What Does a Bachelors Degree Program Consist Of?
A bachelor's degree is the highest undergraduate degree awarded in the United States, typically requiring four years of study following high school. Students earning their bachelor's degree choose a major for in-depth study and take general education courses for a rounded postsecondary education.
Bachelor's Degree: Overview
The bachelor's degree program consists of at least 120 undergraduate credits, divided between general education and a major field of study that has core courses and electives. Full-time status requires a minimum of 12 credits per semester, though students may need to take at least 15 credits per semester to graduate in four years. One credit is equivalent to 15 hours per semester - about one hour per week - in the classroom, along with the necessary outside preparation. Some bachelor's degree programs require a thesis or capstone project in addition to coursework.
Types of Bachelor's Degrees
The two most common academic bachelor's degrees are the Bachelor of Art (B.A.) or Bachelor of Science (B.S.). Professional bachelor's degrees, such as a Bachelor of Business Administration, Bachelor of Fine Arts, Bachelor of Music, Bachelor of Engineering or Bachelor of Architecture incorporate more in-depth study in the major and practical applications of the principles taught. For example, a Bachelor of Music program may require more performance courses, while a Bachelor of Arts in Music emphasizes theory and analysis.
Bachelor of Art vs. Bachelor of Science
Bachelor of Arts degrees are more common in liberal arts fields, while Bachelor of Science programs are more common in math, sciences, engineering and business. However, students can find programs leading to either degree in most fields of study. The primary difference between a B.A. and a B.S. is the requirements of the general education curriculum that all students earning that degree take, regardless of major. The core curriculum of a Bachelor of Science degree program generally requires additional courses in math, science, while the Bachelor of Arts core curriculum typically includes additional credits in foreign language, literature and philosophy.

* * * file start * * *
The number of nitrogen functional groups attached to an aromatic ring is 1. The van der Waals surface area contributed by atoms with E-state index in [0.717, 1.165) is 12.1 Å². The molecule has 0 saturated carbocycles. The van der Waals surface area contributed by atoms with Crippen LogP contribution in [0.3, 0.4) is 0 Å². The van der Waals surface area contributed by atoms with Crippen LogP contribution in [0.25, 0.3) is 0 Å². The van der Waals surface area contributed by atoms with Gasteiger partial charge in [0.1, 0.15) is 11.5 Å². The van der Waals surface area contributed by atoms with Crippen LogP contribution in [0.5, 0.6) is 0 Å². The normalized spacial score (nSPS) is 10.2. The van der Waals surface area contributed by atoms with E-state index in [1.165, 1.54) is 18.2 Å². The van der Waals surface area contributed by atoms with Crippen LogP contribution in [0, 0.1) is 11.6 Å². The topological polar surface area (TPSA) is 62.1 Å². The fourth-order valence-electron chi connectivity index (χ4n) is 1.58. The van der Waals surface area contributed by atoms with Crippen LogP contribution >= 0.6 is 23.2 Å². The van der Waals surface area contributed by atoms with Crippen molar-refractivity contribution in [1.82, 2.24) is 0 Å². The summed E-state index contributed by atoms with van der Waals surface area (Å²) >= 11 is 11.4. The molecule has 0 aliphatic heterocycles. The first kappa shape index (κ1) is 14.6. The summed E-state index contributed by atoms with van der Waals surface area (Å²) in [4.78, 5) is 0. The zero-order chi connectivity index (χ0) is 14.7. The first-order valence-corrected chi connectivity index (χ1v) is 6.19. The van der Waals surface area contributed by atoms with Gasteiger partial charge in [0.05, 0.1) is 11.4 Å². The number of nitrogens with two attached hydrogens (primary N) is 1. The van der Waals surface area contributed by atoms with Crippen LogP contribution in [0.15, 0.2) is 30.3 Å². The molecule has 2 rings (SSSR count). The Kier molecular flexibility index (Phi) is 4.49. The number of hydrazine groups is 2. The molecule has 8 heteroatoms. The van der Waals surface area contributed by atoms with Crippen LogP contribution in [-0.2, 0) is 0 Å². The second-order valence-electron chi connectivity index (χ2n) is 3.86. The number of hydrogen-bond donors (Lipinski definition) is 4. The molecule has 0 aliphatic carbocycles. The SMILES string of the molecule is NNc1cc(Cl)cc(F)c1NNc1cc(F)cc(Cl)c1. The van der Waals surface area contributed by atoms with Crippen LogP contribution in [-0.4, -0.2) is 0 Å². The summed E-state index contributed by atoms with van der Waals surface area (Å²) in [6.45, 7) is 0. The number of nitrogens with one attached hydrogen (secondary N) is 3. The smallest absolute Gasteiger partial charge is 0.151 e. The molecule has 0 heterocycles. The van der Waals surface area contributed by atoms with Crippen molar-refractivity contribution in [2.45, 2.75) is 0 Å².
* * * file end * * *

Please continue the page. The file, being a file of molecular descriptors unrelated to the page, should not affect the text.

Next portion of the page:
Choosing a Major
Bachelor's degree-seeking students must choose a major, often no later than the end of their second year, to focus the majority of his or her studies on. The major is the subject that the degree is 'in'; chemistry majors earn a Bachelor of Science in Chemistry, for example. At many schools, the student takes half his or her courses in the major and closely related fields.
Areas of Study
Specialized schools may offer limited majors. For instance, an art school may not offer a major in biology and a business school likely won't offer students the option of taking videography. Universities and liberal arts schools offer the following majors:
- Business administration
- Foreign language
After Completing the Degree
Colleges and universities conferred more than 1.5 million bachelor's degrees in the 2007-2008 academic year, according to the U.S. Department of Education (www.ed.gov). Many white collar jobs require applicants to have at least a bachelor's degree, as do graduate schools awarding master's degrees and doctorates.
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